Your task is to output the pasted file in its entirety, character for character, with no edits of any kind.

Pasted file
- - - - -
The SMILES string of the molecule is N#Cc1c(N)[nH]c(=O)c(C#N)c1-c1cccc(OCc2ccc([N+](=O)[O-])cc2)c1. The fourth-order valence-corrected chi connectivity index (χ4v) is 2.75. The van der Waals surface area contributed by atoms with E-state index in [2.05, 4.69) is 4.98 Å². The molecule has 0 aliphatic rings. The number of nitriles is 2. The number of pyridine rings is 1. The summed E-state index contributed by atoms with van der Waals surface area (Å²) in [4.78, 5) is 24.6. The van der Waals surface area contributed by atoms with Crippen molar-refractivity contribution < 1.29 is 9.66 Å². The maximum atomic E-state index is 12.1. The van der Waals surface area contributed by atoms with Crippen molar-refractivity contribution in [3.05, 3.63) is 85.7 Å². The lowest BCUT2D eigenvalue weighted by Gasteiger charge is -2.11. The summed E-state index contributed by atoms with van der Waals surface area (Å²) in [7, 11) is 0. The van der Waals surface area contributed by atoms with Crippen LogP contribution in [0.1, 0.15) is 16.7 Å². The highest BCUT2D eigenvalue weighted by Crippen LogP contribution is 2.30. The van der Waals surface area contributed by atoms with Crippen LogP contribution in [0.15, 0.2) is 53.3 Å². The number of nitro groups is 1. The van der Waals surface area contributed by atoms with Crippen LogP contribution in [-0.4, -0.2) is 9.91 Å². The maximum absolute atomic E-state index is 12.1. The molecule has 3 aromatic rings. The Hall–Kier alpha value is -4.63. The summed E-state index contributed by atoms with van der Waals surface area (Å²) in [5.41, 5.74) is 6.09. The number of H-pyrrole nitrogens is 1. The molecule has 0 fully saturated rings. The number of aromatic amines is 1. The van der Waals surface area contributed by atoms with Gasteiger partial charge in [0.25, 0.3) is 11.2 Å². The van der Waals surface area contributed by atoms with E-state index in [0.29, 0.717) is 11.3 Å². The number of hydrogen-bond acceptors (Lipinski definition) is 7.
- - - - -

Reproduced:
The SMILES string of the molecule is N#Cc1c(N)[nH]c(=O)c(C#N)c1-c1cccc(OCc2ccc([N+](=O)[O-])cc2)c1. The fourth-order valence-corrected chi connectivity index (χ4v) is 2.75. The van der Waals surface area contributed by atoms with E-state index in [2.05, 4.69) is 4.98 Å². The molecule has 0 aliphatic rings. The number of nitriles is 2. The number of pyridine rings is 1. The summed E-state index contributed by atoms with van der Waals surface area (Å²) in [4.78, 5) is 24.6. The van der Waals surface area contributed by atoms with Crippen molar-refractivity contribution < 1.29 is 9.66 Å². The maximum atomic E-state index is 12.1. The van der Waals surface area contributed by atoms with Crippen molar-refractivity contribution in [3.05, 3.63) is 85.7 Å². The lowest BCUT2D eigenvalue weighted by Gasteiger charge is -2.11. The summed E-state index contributed by atoms with van der Waals surface area (Å²) in [7, 11) is 0. The van der Waals surface area contributed by atoms with Crippen LogP contribution in [0.1, 0.15) is 16.7 Å². The highest BCUT2D eigenvalue weighted by Crippen LogP contribution is 2.30. The van der Waals surface area contributed by atoms with Crippen LogP contribution in [0.15, 0.2) is 53.3 Å². The number of nitro groups is 1. The van der Waals surface area contributed by atoms with Crippen LogP contribution in [-0.4, -0.2) is 9.91 Å². The maximum absolute atomic E-state index is 12.1. The molecule has 3 aromatic rings. The Hall–Kier alpha value is -4.63. The summed E-state index contributed by atoms with van der Waals surface area (Å²) in [5.41, 5.74) is 6.09. The number of H-pyrrole nitrogens is 1. The molecule has 0 fully saturated rings. The number of aromatic amines is 1. The van der Waals surface area contributed by atoms with Gasteiger partial charge in [0.25, 0.3) is 11.2 Å². The van der Waals surface area contributed by atoms with E-state index in [0.29, 0.717) is 11.3 Å². The number of hydrogen-bond acceptors (Lipinski definition) is 7.